Since the release of her breakout 2015 hit "Burning House," and her debut album Untamed, singer-songwriter Cam has been winning over audiences the world over with her soul-baring lyrics and rich vocals. She's also become known as a leader in the ongoing conversation regarding sexism in country music. (In May, Cam was announced as a member of the Recording Academy's new Diversity and Inclusion Task Force, created to address the challenges facing underrepresented artists in the music industry.)
Now the California native is embarking on a tour with her friend and frequent collaborator Sam Smith and preparing to release a brand new album, one she says will include the kind of storytelling that made her current single "Diane" a fan favorite.
"A lot of it is just stories that I think are really important that women get to hear right now and people get to hear right now," Cam tells Wide Open Country. "But I think because right now there's just not a lot of girls, it puts an extra responsibility to make sure you're making music that women can enjoy because other people aren't really making sure of that."
Women's voices and stories are sorely lacking on country radio, a fact that's been noted by artists such as Maren Morris and Cam herself, along with countless country fans. Still, the issue continues to go largely unchecked by the powers that be and female artists are still being told "women don't want to listen to women."
Cam says the myths and misconceptions that have permeated throughout the industry stem from a long-standing lack of women in leadership roles.
"I think it comes from historical reasons that women haven't been in the main decision making roles in a lot of different spaces, from labels to management groups to publicity to radio, in the studio, writing the songs. So you have kind of an absence of a specific voice anyway and the guys that are making the decisions... they keep hearing this and they think it's correct. Then nobody's challenging them because nobody's around that is educated enough," she says. "The few women that are around, I think people either aren't listening (to them) or they feel like it's risking too much to speak against it."
And while the discussion opened up by the "Me Too" movement is overdue, Cam says the work doesn't end there.
"With what happened with 'Me Too,' which obviously is more about safety in the workplace -- I mean, that's a basic human right -- and then on top of that, looking at the "step up" moment at the Grammys, it's this thing where, yes, women have come very far and we can be very grateful and we can hold two things in our mind at once," Cam says. "I would like to be able to make money how I'd like to make money. I'd like to be able to support myself and do a job that I think I'm doing well. That part of it is related to these other 'Me Too' moments, but I would like us to solve those obvious issues and go into a space of 'How can we be better?'"
Solving many of the overlying issues begins with representation. Cam says hearing more women on the radio, along with seeing them in more roles within the music industry, will encourage future generations.
"That's what music does, that's what entertainment does. If you can't see it, you can't be it. And that's how it recycles. The next generation is missing out on understanding where they can be in these spaces and that's why we've got to stop it," she says. "It's not just about supporting women just because they're women. It's about saying there are women that are talented that deserve no extra barriers. They can play this game. It's hard enough to play this game. Also, you don't address the entire system if you do that."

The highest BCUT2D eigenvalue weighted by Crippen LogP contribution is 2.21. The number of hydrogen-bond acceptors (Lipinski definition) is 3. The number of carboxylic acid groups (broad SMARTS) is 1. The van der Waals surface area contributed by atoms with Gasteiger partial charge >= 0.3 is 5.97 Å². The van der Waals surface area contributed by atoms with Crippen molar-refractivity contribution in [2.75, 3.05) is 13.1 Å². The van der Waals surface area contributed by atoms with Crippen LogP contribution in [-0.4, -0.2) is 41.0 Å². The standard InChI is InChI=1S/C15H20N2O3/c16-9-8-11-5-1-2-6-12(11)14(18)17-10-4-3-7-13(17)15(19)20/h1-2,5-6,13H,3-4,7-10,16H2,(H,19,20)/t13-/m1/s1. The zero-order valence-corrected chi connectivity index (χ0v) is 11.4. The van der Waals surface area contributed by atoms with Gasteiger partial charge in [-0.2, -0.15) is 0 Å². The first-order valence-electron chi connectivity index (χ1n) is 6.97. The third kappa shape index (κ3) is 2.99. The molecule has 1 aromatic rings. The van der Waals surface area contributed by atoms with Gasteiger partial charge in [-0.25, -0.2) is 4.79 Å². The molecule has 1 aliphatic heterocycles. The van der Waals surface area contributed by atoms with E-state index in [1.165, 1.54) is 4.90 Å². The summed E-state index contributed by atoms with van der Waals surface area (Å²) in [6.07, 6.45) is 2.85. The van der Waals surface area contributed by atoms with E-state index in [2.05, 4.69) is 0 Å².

Cam will have a chance to reach even more audiences this summer when she joins pop superstar Sam Smith's The Thrill of it All Tour. (Cam co-wrote Smith's song "Palace," which was included on his 2017 album also titled The Thrill of it All.)
"He's great people and I'm so excited for us to be out on the road with him because that's a big part or your life," she says. "To have time with good people, it's like my quality of life gets to go up. And I know his fans show up for his voice and his music, so I know that I get to serve people that are excited for good content."
Cam, who studied psychology at Stanford before penning songs for Miley Cyrus and Maggie Rose, says her love of songwriting comes from her long-held fascination with the inner psyche.
"I've always been obsessed with like what is going on inside. 'Why do I feel this way?' I want to get all of those feelings out. I'm not a loud person or a super extroverted person, but I still really want to figure it out," she says.
Cam's willingness to delve into often difficult subjects has endeared her to country fans who are starved for real emotion. Case in point: her song "Diane," a response to Dolly Parton's timeless "Jolene." As Cam noted at a recent Nashville show, in the years since the release of "Jolene," there have been very few songs featuring a real conversation between women.
Cam says she encountered skepticism before releasing the song from those who said women would reject a song about an extramarital affair.
"That was another kind of myth that people told me: women won't want to be reminded of their pain," she says.
But from Kitty Wells to Emmylou Harris, heartache and unbridled emotion has been a central part of the songs recorded by country's most beloved artists. Today, Cam is carrying on that tradition. Through both her activism and lyrics, she's zeroing in on the most important aspect of country music: the truth.
"Talking about things that are difficult or hard -- honestly that is the tradition of country music, so I think it's really funny when people try and say you shouldn't do that," Cam says. "Women who have been through that -- they're like, 'Thank you for talking about this so I know I'm not alone, so I got an apology that I never got even if it's in a song and kind of just get to heal.'"